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Wrap-up: Fuel Economy, Robust Truck Orders Highlight Mid-America Trucking Show

April 1, 2014

By Deborah Lockridge and Jim Park

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Photo: Evan Lockridge
Photo: Evan Lockridge

MATS, LOUISVILLE -- Fuel economy continued to be a major theme of this year's Mid-America Trucking Show, as truck makers and suppliers predicted an improved year of heavy truck sales.

More than 79,000 attendees from all 50 states and 78 countries attended this year's show last week, with more than 1,000 exhibitors to choose from spread over 1.2 million square feet of exhibit space. HDT's editors were among the nearly 250 covering the show.

[For our complete coverage, click here. We are continuing to add stories, photos and more throughout this week.]

There weren't any introductions of entirely new trucks, engines or major components, but there was a generally optimistic air about the show.

Truck makers and suppliers overall were fairly optimistic in their predictions for truck sales this year, with Class 8 North American sales forecasts ranging from 220,000 to 265,000. If truck orders stayed at the same rate we've seen the first few months of the year we'd be on track for more than 300,000, but no one felt that was likely. Orders are being driven largely by small- to medium-size fleets and vocational markets, as most of the larger fleets have already been updating their fleets following the recession.

Daimler Trucks North America was one of the most upbeat, forecasting Class 8 sales in North America to reach 261,500, up from 236,500 last year. DTNA projects the total NAFTA Class 6-8 market will be up 10% or more compared to 2013. The company already has added capacity of approximately 100 trucks per day, an increase of about 20%, in the most recent quarter compared to the fourth quarter of 2013.

With most of the low-hanging fuel-economy fruit already picked from the vine, truck makers and suppliers are emphasizing weight savings and incremental fuel-savings improvements through advanced aerodynamics and engine control systems designed to help drivers manage fuel economy. Light weight was a factor in everything from trailers to axles and suspensions to wheels and alternators.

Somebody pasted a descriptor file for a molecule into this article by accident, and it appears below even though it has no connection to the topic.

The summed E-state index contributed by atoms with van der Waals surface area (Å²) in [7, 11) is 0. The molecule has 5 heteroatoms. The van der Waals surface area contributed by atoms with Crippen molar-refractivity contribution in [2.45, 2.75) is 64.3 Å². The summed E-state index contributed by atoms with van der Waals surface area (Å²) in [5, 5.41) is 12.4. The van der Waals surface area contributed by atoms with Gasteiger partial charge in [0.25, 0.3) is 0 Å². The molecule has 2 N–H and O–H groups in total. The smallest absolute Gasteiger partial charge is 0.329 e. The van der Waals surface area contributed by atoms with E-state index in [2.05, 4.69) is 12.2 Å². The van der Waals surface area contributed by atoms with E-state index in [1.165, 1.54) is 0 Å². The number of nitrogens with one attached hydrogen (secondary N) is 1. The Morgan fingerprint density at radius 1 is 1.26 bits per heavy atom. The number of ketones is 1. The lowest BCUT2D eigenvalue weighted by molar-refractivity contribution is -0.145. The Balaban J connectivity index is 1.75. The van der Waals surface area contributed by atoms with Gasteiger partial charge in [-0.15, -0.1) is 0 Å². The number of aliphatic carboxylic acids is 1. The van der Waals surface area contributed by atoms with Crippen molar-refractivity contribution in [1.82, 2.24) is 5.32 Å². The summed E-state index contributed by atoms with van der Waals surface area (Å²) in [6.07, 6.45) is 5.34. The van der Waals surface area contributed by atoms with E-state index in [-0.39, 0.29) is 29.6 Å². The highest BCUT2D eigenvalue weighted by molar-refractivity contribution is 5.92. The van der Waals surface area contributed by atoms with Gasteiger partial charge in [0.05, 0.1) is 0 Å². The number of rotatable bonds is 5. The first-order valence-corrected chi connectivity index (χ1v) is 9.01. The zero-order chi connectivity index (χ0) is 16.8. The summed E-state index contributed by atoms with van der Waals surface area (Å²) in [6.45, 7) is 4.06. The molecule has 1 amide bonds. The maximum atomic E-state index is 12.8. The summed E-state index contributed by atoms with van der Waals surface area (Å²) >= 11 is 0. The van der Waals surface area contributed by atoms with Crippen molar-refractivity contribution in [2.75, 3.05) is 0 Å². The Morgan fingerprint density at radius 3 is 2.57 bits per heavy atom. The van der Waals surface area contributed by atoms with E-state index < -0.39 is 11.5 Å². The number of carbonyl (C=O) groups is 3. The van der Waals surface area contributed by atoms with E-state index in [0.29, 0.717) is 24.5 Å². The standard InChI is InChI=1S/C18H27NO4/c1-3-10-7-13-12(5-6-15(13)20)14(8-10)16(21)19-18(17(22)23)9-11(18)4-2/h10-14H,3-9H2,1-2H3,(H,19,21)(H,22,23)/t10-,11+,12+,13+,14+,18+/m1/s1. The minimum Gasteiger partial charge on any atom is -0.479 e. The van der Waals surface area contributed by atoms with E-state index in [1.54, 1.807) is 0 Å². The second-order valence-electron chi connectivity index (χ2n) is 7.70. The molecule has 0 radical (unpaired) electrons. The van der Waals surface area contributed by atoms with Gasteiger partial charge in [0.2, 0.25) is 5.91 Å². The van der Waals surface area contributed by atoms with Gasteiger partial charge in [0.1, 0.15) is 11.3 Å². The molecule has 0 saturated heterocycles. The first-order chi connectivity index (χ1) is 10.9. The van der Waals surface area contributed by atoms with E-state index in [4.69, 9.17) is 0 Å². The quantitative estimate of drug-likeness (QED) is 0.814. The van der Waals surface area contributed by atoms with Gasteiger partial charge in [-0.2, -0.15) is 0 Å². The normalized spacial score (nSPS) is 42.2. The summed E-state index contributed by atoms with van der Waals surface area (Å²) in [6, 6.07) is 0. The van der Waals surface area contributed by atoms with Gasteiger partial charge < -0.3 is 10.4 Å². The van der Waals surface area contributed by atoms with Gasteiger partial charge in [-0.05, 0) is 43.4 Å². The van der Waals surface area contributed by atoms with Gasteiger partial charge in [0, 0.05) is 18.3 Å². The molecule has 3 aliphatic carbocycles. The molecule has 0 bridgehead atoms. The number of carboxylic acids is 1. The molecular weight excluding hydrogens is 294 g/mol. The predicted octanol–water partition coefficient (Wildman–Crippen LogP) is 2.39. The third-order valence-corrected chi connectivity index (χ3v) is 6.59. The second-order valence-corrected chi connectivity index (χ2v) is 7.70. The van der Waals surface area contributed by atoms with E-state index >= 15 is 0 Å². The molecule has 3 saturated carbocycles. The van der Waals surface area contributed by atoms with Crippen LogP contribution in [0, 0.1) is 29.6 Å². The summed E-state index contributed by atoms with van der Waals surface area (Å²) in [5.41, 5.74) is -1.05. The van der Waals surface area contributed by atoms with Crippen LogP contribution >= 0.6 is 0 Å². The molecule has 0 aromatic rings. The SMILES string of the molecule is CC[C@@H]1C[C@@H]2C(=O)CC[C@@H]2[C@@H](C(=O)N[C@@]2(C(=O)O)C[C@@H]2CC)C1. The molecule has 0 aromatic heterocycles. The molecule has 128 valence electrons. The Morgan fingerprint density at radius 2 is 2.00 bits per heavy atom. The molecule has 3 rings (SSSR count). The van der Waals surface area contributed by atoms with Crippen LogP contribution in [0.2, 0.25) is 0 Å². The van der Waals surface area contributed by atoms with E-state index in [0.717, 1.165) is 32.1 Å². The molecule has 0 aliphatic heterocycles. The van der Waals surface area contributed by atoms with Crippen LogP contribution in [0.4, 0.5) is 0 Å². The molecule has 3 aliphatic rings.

One of the exhibits generating a lot of buzz was the Walmart Advanced Vehicle Experience (WAVE) “demonstration concept” tractor-trailer, is said to be 20% more aerodynamic than the company's current trucks.

The 6x2 configuration was prominently displayed by several truck makers and drivetrain component manufacturers. Automatic lift axles are a new option for diminishing-weight loads.

Most OEs had natural gas equipment on display, but unlike last year, it did not figure prominently in most press announcements.

Almost all truck and engine makers were emphasizing uptime and customer support. The manufacturers are ratcheting up their ability to diagnose and resolve customer complaints before they results in serious delays, and telematics and remote diagnostics are a key part of that.

Tire producers were promoting their second-tier brands, perhaps in recognition that the premium product may be beyond the reach of many smaller fleets and owner-operators, and as a way to retain brand-name market share as recognizable imported brands begin to gain prominence.

There also was an increased emphasis on trucking image. In addition to the traditional Goodyear Highway Hero awards ceremony, TravelCenters of America also paid homage to exemplary drivers with its first Citizen Driver Awards, while a coalition of groups announced a new image campaign, Trucking Moves America Forward.

Next year's Mid-America Trucking Show will be March 26-28, 2015.

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